Bollywood’s Kapoor family has provided some of the finest Cinematic talents to the Indian film industry. In Prithviraj Kapoor, Raj Kapoor, Shashi Kapoor and even Rishi Kapoor – some of the finest actors seen on Indian screen. Shammi Kapoor wasn’t a great actor but a charming personality that was unique in his own right.
Despite all that, or probably because of all that one has seen from the Kapoor family, I could have never prepared myself for someone as talented as Ranbir Kapoor. His performance of Barfi, though unique in its own right, brought back memories of his Grand-dad Raj Kapoor from many of his movies, specifically “Teesri Kasam” – one of my favorite movies.
This is one movie and set of performances that all three – the newly introduced Ileana, Priyanka Chopra and Ranbir will look back with great pride.
Priyanka Chopra and Ranbir Kapoor’s performances were tough. Easily amenable to overacting. Yet, none of the two went overboard with theatrics. And that is the hallmark of Ranbir Kapoor. He looked convincing as a Sikh professional in Rocket Singh and he was convincing as a deaf and dumb rustic kid from Darjeeling in this one.
Although many scenes were easily reminiscent of those from Raj Kapoor movies – with Chaplin-esque humor – but they weren’t cheesy. He seriously made you laugh!
As far as love stories go – specifically from India – I personally rate Devdas as the finest. This would rate a very close second. It was subtle, powerful and profound. It presented love at a level of intensity that you want to fall in love like that. Something that Devdas has done for generations.
A person who is loving does not distinguish and when he loves he doesn’t love for his benefit. He loves because he is taken over by the tender-ness and the vulnerability of the love of the other. The vulnerable love of Jhilmil (Priyanka Chopra) is firm as a rock and intense as the blazing sun. It is relentless and in total submission.
Shruti’s (Ileana D’Cruz) love thinks. It weighs and compares options. And in that distance of Love and Calculative decision, the beauty of love and its vulnerable finality is lost. Forever.
There were some scenes where you just want to sit back and watch the beauty and profundity of it all unfolding in front of you. With a smile and longing in your eyes. One wanted to believe in love once again.
Not since Raj Kapoor’s Teesri Kasam have I watched a performance, where one wanted to believe in vulnerable love.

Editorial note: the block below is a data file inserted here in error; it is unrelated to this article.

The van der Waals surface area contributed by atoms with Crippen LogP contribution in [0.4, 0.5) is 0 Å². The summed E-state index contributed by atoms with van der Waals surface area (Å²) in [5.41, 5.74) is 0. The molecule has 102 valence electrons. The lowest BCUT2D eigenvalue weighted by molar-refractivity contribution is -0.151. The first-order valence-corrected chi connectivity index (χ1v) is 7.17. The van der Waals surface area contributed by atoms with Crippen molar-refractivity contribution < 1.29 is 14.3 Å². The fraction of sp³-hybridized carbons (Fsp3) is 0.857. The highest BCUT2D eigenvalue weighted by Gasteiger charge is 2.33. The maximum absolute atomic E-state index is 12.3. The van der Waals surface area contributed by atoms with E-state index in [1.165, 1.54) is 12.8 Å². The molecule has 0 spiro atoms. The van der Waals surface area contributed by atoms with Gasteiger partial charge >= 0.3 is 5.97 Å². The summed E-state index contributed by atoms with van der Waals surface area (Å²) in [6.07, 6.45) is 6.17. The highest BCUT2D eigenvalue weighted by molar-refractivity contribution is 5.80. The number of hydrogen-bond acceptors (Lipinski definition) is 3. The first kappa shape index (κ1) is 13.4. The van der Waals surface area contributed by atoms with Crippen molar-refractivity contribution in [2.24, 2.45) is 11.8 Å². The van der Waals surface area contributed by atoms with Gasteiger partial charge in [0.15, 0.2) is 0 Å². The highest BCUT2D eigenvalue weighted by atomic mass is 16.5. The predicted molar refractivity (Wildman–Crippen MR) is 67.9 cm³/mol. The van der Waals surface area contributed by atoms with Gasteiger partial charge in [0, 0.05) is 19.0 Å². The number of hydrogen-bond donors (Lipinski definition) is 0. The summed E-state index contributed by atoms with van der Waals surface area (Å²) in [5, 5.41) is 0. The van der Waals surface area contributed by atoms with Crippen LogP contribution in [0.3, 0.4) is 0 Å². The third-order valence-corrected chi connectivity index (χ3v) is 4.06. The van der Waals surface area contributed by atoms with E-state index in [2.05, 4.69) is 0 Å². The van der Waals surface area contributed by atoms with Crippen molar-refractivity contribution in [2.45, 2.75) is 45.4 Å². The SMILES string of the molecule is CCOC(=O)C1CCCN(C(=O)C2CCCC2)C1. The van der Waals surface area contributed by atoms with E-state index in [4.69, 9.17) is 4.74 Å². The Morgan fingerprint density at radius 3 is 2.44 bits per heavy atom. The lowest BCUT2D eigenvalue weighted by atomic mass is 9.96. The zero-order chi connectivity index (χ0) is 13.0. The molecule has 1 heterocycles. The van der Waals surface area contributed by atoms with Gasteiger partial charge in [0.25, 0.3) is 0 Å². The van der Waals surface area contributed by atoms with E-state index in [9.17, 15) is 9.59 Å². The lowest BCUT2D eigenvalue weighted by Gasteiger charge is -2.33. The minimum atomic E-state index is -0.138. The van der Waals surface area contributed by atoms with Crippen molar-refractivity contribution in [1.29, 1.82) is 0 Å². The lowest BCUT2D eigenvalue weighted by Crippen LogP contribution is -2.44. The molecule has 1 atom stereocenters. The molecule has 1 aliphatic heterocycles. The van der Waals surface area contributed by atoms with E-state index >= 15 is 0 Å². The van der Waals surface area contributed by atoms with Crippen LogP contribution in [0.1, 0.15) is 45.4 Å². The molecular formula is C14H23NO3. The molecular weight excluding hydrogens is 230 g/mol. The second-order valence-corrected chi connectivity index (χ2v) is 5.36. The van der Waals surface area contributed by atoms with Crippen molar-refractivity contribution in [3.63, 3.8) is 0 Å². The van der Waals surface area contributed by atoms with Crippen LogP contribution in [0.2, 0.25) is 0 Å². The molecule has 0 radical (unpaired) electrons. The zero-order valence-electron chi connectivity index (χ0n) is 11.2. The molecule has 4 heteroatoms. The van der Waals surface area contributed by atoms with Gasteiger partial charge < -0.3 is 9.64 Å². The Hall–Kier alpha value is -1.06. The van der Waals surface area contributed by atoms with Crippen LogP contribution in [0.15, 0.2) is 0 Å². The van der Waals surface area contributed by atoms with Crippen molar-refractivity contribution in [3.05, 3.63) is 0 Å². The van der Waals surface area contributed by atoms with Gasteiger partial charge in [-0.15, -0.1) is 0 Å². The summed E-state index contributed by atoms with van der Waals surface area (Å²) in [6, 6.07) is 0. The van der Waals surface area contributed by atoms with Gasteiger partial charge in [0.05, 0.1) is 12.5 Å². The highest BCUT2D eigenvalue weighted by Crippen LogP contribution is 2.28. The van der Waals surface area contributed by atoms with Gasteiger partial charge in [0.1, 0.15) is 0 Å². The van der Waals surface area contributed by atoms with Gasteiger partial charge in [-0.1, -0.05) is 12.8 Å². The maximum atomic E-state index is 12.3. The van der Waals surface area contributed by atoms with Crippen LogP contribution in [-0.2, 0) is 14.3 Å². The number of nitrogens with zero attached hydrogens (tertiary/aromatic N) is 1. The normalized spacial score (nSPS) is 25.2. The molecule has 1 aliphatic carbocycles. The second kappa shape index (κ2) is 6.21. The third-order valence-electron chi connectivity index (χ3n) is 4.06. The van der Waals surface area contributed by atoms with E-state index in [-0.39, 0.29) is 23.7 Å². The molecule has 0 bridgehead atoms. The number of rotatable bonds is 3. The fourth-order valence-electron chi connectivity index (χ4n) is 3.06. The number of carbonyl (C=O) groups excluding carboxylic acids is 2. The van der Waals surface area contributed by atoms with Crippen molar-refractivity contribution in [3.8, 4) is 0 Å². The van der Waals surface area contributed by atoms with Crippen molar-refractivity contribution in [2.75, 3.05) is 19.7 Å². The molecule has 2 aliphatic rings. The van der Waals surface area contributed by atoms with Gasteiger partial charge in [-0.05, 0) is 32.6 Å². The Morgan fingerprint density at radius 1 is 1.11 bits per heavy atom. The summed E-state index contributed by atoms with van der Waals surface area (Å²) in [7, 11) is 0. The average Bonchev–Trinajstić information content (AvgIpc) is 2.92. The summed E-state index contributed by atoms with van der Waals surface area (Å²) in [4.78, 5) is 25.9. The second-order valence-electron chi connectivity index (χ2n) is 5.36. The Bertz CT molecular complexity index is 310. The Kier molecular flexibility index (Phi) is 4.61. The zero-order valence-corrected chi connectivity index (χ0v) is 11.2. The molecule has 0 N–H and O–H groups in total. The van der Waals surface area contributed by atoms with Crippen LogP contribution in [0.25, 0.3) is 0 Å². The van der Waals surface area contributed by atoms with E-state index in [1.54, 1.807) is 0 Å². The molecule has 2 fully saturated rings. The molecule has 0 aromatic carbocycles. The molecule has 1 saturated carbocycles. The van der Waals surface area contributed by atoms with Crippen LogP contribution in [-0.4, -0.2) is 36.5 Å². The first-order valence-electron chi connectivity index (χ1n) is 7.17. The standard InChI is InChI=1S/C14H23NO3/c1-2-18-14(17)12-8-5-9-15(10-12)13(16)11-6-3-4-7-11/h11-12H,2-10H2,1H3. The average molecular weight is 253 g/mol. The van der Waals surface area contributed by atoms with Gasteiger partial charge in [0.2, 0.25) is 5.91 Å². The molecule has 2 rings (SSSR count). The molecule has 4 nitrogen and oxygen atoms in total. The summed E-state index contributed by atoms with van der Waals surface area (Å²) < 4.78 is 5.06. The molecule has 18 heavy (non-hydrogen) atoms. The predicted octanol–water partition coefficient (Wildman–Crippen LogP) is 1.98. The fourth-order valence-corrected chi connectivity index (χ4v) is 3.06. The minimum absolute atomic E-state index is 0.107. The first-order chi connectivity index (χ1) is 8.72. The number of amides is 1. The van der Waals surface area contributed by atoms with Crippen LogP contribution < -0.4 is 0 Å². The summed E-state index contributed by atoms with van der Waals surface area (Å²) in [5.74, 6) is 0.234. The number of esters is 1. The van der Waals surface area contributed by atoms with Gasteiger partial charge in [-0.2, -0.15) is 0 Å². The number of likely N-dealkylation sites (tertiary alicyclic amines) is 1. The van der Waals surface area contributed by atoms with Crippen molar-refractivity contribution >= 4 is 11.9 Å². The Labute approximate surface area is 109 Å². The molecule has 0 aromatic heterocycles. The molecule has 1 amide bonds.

There is a musical “sutradhar” in the entire movie. The three – Accordion, Violin and Guitar player have been woven really well in the movie – with their music and presence. They provide a mojo.. an underlying current in the movie that evokes romance.
In general, I do not have a high opinion of Pritam as a music director. Somehow, I had assumed that the music was by my fellow schoolmate and another Bengali (like Pritam) Shantanu Moitra. Pritam honestly surprised me with his old world charm and Bengali music combined as well. It was a unique blend.
Songs have been sung well. My favorite song was Phir le Aaya Dil. It is a Ghazal actually sung by Arijit Singh.
The voices in the songs are also pretty fresh and very nice.
Bollywood movies these days are slick. The houses and the characters are all foreign looking and there is very rarely a portrayal where the characters look normal, despite the dramatic license that Bollywood uses… and rightly so. It is entrenched in our culture and has stood the test of time – not just in India but also has touched millions and billions the world over in non-Americanized cultures in Africa, Middle East and ex-Soviet countries.
The sets were done well but had a class around them.
It is important to speak a language with actions and almost ritualistic type of mannerisms that conform to a certain type of personality. Use of very endearing set of behavior on part of Ranbir makes him so lovable.
This is one movie I would recommend everyone to watch. At least once, if not more. Its message can also come in handy, if you were to consider it multiple times.
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